To create a new parameter file simply right-click anywhere in your ARM template, to make the contextual menu to popup. Select Select/Create Parameter File..., then New and Finally All parameters.

This will create a new file with the following structure.

{
    "$schema": "https://schema.management.azure.com/schemas/2015-01-01/deploymentParameters.json#",
    "contentVersion": "1.0.0.0",
    "parameters": {
        "storageSKU": {
            "value": "Premium_LRS"
        }
    }
}

An interesting feature of using the Azure Resource Manager (ARM) Tools is that it will validate the template and the values of the parameters associated with it.

Validation Error

The validation error message can be seen by mouse over or in the Problem tab in the console (Ctrl+`).

More Security

The securestring inside the ARM template is really great. Using them will make sure our sensitive information won't show up in the logs. But if we are using a parameter file then the value will also be present in clear text! To avoid doing this, and by mistake pushing our password in the source control, we need to use Azure KeyVault. You will need to to have an active KeyVault and you will be able to reference your secret in the parameter file like this.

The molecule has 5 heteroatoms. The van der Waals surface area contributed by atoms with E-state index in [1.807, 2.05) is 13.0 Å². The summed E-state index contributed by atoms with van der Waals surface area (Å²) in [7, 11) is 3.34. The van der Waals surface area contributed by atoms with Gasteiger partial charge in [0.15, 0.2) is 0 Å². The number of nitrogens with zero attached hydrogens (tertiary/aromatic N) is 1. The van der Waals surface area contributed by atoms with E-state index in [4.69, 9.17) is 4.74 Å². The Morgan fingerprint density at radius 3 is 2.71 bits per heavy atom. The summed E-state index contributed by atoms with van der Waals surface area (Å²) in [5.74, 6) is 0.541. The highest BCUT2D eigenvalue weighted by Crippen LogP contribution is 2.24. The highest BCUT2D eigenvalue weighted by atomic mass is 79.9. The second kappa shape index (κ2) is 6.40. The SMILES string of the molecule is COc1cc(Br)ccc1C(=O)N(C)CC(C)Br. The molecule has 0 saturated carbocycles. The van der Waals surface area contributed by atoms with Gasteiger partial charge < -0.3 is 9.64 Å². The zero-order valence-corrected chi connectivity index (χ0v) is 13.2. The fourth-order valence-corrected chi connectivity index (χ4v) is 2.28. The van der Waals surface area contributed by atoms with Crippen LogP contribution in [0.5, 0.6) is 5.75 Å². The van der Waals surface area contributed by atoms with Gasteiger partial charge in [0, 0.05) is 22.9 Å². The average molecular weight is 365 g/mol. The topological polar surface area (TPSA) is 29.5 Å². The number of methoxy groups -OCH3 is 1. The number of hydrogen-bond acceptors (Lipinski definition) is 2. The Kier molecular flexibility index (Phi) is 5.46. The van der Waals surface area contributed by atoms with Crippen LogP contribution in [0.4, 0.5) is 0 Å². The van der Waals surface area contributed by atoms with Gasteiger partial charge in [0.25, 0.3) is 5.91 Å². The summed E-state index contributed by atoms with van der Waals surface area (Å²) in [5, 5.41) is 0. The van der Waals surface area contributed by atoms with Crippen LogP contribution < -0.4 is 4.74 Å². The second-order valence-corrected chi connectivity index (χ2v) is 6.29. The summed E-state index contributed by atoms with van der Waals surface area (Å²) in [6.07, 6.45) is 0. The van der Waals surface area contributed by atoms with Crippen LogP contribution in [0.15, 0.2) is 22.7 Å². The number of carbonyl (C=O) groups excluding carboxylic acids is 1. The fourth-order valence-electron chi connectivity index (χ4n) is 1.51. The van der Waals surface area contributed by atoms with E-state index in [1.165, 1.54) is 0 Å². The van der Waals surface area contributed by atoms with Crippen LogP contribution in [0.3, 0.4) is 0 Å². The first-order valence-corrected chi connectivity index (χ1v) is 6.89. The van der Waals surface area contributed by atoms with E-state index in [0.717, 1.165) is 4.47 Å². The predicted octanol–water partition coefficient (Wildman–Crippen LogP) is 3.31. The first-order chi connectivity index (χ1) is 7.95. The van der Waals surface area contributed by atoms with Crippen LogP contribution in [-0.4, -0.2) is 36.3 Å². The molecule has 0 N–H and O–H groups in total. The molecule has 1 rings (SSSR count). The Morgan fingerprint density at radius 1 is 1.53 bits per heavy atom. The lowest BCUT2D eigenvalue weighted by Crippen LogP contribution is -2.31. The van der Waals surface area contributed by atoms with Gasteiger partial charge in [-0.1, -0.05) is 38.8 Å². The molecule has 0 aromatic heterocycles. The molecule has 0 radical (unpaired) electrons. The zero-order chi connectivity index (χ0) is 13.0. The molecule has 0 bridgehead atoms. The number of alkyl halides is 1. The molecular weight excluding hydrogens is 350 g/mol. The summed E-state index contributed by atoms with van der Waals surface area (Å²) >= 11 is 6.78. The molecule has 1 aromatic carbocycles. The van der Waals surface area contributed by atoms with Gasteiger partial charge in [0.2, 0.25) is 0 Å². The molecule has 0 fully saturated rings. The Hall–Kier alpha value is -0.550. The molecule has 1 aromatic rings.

{
    "$schema": "https://schema.management.azure.com/schemas/2015-01-01/deploymentParameters.json#",
    "contentVersion": "1.0.0.0",
    "parameters": {
    "adminPassword": {
        "reference": {
        "keyVault": {
        "id": "/subscriptions/<subscription-id>/resourceGroups/<rg-name>/providers/Microsoft.KeyVault/vaults/<vault-name>"
        },
        "secretName": "ExamplePassword"
        }
    },
    }
}

In this sample, we would pass the secret secretName contained in the KeyVault . TO know how to create your KeyVault refer to Use Azure Key Vault to pass secure parameter value during deployment

Reference:

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Frank Boucher ☁

@fboucheros

Cloud Advocate🥑 passionate about the cloud, supporting developer communities with #Azure 🎦 in #FR & #EN